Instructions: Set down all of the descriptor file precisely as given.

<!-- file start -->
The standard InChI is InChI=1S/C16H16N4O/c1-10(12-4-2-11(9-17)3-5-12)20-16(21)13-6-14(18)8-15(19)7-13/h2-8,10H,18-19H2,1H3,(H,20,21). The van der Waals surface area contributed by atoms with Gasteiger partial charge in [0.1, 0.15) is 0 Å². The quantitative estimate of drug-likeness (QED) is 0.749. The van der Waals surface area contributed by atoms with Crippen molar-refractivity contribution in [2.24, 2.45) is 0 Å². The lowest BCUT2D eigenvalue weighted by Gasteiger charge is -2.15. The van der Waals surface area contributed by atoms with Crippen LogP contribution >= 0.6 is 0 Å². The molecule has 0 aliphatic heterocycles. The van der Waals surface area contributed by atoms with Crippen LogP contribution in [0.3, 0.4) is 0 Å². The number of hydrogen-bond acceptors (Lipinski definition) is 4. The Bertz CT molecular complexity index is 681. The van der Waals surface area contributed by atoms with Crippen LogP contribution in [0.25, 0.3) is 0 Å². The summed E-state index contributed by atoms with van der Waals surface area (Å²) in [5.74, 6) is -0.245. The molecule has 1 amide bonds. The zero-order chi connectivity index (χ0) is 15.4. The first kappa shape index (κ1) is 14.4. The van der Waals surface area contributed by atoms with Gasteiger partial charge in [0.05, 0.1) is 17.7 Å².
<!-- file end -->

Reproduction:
The standard InChI is InChI=1S/C16H16N4O/c1-10(12-4-2-11(9-17)3-5-12)20-16(21)13-6-14(18)8-15(19)7-13/h2-8,10H,18-19H2,1H3,(H,20,21). The van der Waals surface area contributed by atoms with Gasteiger partial charge in [0.1, 0.15) is 0 Å². The quantitative estimate of drug-likeness (QED) is 0.749. The van der Waals surface area contributed by atoms with Crippen molar-refractivity contribution in [2.24, 2.45) is 0 Å². The lowest BCUT2D eigenvalue weighted by Gasteiger charge is -2.15. The van der Waals surface area contributed by atoms with Crippen LogP contribution >= 0.6 is 0 Å². The molecule has 0 aliphatic heterocycles. The van der Waals surface area contributed by atoms with Crippen LogP contribution in [0.3, 0.4) is 0 Å². The number of hydrogen-bond acceptors (Lipinski definition) is 4. The Bertz CT molecular complexity index is 681. The van der Waals surface area contributed by atoms with Crippen LogP contribution in [0.25, 0.3) is 0 Å². The summed E-state index contributed by atoms with van der Waals surface area (Å²) in [5.74, 6) is -0.245. The molecule has 1 amide bonds. The zero-order chi connectivity index (χ0) is 15.4. The first kappa shape index (κ1) is 14.4. The van der Waals surface area contributed by atoms with Gasteiger partial charge in [0.05, 0.1) is 17.7 Å².